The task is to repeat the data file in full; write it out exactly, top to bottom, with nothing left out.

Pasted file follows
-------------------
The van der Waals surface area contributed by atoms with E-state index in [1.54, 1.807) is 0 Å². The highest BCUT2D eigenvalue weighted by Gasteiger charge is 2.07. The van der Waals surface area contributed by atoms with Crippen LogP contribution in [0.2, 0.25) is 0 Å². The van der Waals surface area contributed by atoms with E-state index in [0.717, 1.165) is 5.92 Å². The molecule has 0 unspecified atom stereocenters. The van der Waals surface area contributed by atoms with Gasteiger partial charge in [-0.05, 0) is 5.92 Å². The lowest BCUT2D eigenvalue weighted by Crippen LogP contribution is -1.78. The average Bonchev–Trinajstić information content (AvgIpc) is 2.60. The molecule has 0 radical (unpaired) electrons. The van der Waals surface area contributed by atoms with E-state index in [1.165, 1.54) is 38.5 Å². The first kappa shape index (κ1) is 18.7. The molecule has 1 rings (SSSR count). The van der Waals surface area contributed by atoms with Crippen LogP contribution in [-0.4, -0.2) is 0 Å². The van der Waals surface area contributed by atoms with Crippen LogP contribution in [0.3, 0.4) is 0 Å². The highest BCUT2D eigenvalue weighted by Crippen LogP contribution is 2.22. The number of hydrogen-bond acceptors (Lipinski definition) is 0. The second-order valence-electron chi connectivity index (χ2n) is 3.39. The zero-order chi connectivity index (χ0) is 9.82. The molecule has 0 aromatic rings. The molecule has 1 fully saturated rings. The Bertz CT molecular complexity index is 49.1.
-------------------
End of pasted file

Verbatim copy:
The van der Waals surface area contributed by atoms with E-state index in [1.54, 1.807) is 0 Å². The highest BCUT2D eigenvalue weighted by Gasteiger charge is 2.07. The van der Waals surface area contributed by atoms with Crippen LogP contribution in [0.2, 0.25) is 0 Å². The van der Waals surface area contributed by atoms with E-state index in [0.717, 1.165) is 5.92 Å². The molecule has 0 unspecified atom stereocenters. The van der Waals surface area contributed by atoms with Gasteiger partial charge in [-0.05, 0) is 5.92 Å². The lowest BCUT2D eigenvalue weighted by Crippen LogP contribution is -1.78. The average Bonchev–Trinajstić information content (AvgIpc) is 2.60. The molecule has 0 radical (unpaired) electrons. The van der Waals surface area contributed by atoms with E-state index in [1.165, 1.54) is 38.5 Å². The first kappa shape index (κ1) is 18.7. The molecule has 1 rings (SSSR count). The van der Waals surface area contributed by atoms with Crippen LogP contribution in [-0.4, -0.2) is 0 Å². The van der Waals surface area contributed by atoms with Crippen LogP contribution in [0.3, 0.4) is 0 Å². The highest BCUT2D eigenvalue weighted by Crippen LogP contribution is 2.22. The number of hydrogen-bond acceptors (Lipinski definition) is 0. The second-order valence-electron chi connectivity index (χ2n) is 3.39. The zero-order chi connectivity index (χ0) is 9.82. The molecule has 0 aromatic rings. The molecule has 1 fully saturated rings. The Bertz CT molecular complexity index is 49.1.